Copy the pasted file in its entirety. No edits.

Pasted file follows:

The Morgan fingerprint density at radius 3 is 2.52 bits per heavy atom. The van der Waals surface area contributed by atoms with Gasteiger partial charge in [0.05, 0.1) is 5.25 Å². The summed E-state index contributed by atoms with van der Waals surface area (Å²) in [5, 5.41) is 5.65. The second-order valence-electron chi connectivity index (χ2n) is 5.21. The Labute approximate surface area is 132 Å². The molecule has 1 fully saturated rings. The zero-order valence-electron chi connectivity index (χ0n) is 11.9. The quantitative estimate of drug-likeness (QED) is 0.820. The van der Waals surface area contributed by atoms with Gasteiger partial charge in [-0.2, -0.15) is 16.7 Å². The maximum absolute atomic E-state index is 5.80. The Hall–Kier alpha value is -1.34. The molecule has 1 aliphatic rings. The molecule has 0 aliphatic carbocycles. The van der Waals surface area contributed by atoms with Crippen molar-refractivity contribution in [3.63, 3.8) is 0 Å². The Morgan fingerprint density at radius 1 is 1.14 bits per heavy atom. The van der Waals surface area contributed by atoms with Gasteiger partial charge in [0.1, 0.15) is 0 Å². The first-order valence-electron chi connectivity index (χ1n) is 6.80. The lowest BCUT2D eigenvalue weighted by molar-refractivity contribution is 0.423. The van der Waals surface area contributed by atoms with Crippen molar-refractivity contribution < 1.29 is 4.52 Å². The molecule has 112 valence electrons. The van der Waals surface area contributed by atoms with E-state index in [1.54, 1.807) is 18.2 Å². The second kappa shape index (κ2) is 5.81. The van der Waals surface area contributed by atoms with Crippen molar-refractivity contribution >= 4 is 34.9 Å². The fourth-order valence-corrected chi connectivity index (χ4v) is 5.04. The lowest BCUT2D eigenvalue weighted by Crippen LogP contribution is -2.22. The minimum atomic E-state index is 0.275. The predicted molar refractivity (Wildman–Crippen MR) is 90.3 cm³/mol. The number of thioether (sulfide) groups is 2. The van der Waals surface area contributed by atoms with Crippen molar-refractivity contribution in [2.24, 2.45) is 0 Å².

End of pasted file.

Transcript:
The Morgan fingerprint density at radius 3 is 2.52 bits per heavy atom. The van der Waals surface area contributed by atoms with Gasteiger partial charge in [0.05, 0.1) is 5.25 Å². The summed E-state index contributed by atoms with van der Waals surface area (Å²) in [5, 5.41) is 5.65. The second-order valence-electron chi connectivity index (χ2n) is 5.21. The Labute approximate surface area is 132 Å². The molecule has 1 fully saturated rings. The zero-order valence-electron chi connectivity index (χ0n) is 11.9. The quantitative estimate of drug-likeness (QED) is 0.820. The van der Waals surface area contributed by atoms with Gasteiger partial charge in [-0.2, -0.15) is 16.7 Å². The maximum absolute atomic E-state index is 5.80. The Hall–Kier alpha value is -1.34. The molecule has 1 aliphatic rings. The molecule has 0 aliphatic carbocycles. The van der Waals surface area contributed by atoms with Crippen molar-refractivity contribution in [3.63, 3.8) is 0 Å². The Morgan fingerprint density at radius 1 is 1.14 bits per heavy atom. The van der Waals surface area contributed by atoms with Gasteiger partial charge in [0.1, 0.15) is 0 Å². The first-order valence-electron chi connectivity index (χ1n) is 6.80. The lowest BCUT2D eigenvalue weighted by molar-refractivity contribution is 0.423. The van der Waals surface area contributed by atoms with Crippen molar-refractivity contribution < 1.29 is 4.52 Å². The molecule has 112 valence electrons. The van der Waals surface area contributed by atoms with E-state index in [1.54, 1.807) is 18.2 Å². The second kappa shape index (κ2) is 5.81. The van der Waals surface area contributed by atoms with Crippen molar-refractivity contribution >= 4 is 34.9 Å². The fourth-order valence-corrected chi connectivity index (χ4v) is 5.04. The lowest BCUT2D eigenvalue weighted by Crippen LogP contribution is -2.22. The minimum atomic E-state index is 0.275. The predicted molar refractivity (Wildman–Crippen MR) is 90.3 cm³/mol. The number of thioether (sulfide) groups is 2. The van der Waals surface area contributed by atoms with Crippen molar-refractivity contribution in [2.24, 2.45) is 0 Å².